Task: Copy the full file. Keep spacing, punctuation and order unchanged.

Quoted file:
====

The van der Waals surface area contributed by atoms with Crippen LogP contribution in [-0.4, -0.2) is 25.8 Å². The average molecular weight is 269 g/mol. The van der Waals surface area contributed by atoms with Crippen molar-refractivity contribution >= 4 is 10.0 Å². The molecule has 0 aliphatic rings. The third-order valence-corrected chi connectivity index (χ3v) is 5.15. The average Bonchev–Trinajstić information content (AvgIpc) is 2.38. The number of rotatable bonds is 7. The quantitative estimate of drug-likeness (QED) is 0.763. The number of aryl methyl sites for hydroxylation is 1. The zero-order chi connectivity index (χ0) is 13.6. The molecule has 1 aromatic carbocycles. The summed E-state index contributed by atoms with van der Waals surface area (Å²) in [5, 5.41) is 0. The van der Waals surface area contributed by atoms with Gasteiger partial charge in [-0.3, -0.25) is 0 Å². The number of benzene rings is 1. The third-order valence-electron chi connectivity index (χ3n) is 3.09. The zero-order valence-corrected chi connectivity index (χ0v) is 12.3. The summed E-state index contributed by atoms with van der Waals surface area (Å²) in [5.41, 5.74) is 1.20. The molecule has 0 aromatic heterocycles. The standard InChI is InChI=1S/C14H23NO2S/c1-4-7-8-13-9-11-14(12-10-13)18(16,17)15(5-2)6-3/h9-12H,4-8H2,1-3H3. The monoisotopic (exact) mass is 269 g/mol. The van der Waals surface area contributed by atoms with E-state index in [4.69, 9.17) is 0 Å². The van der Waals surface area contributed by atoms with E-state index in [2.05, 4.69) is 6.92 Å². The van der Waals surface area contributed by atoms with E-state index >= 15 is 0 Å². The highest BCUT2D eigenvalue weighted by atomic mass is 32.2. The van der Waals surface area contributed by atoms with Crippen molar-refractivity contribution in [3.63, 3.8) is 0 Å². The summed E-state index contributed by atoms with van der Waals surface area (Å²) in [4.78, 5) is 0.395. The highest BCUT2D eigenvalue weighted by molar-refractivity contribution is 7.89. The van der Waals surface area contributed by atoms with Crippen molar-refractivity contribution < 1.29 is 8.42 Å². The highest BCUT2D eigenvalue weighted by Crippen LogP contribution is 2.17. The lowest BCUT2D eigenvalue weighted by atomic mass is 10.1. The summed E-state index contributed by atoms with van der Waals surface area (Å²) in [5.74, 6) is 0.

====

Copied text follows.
The van der Waals surface area contributed by atoms with Crippen LogP contribution in [-0.4, -0.2) is 25.8 Å². The average molecular weight is 269 g/mol. The van der Waals surface area contributed by atoms with Crippen molar-refractivity contribution >= 4 is 10.0 Å². The molecule has 0 aliphatic rings. The third-order valence-corrected chi connectivity index (χ3v) is 5.15. The average Bonchev–Trinajstić information content (AvgIpc) is 2.38. The number of rotatable bonds is 7. The quantitative estimate of drug-likeness (QED) is 0.763. The number of aryl methyl sites for hydroxylation is 1. The zero-order chi connectivity index (χ0) is 13.6. The molecule has 1 aromatic carbocycles. The summed E-state index contributed by atoms with van der Waals surface area (Å²) in [5, 5.41) is 0. The van der Waals surface area contributed by atoms with Gasteiger partial charge in [-0.3, -0.25) is 0 Å². The number of benzene rings is 1. The third-order valence-electron chi connectivity index (χ3n) is 3.09. The zero-order valence-corrected chi connectivity index (χ0v) is 12.3. The summed E-state index contributed by atoms with van der Waals surface area (Å²) in [5.41, 5.74) is 1.20. The molecule has 0 aromatic heterocycles. The standard InChI is InChI=1S/C14H23NO2S/c1-4-7-8-13-9-11-14(12-10-13)18(16,17)15(5-2)6-3/h9-12H,4-8H2,1-3H3. The monoisotopic (exact) mass is 269 g/mol. The van der Waals surface area contributed by atoms with E-state index in [4.69, 9.17) is 0 Å². The van der Waals surface area contributed by atoms with E-state index in [2.05, 4.69) is 6.92 Å². The van der Waals surface area contributed by atoms with E-state index >= 15 is 0 Å². The highest BCUT2D eigenvalue weighted by atomic mass is 32.2. The van der Waals surface area contributed by atoms with Crippen molar-refractivity contribution in [3.63, 3.8) is 0 Å². The summed E-state index contributed by atoms with van der Waals surface area (Å²) in [4.78, 5) is 0.395. The highest BCUT2D eigenvalue weighted by molar-refractivity contribution is 7.89. The van der Waals surface area contributed by atoms with Crippen molar-refractivity contribution < 1.29 is 8.42 Å². The highest BCUT2D eigenvalue weighted by Crippen LogP contribution is 2.17. The lowest BCUT2D eigenvalue weighted by atomic mass is 10.1. The summed E-state index contributed by atoms with van der Waals surface area (Å²) in [5.74, 6) is 0.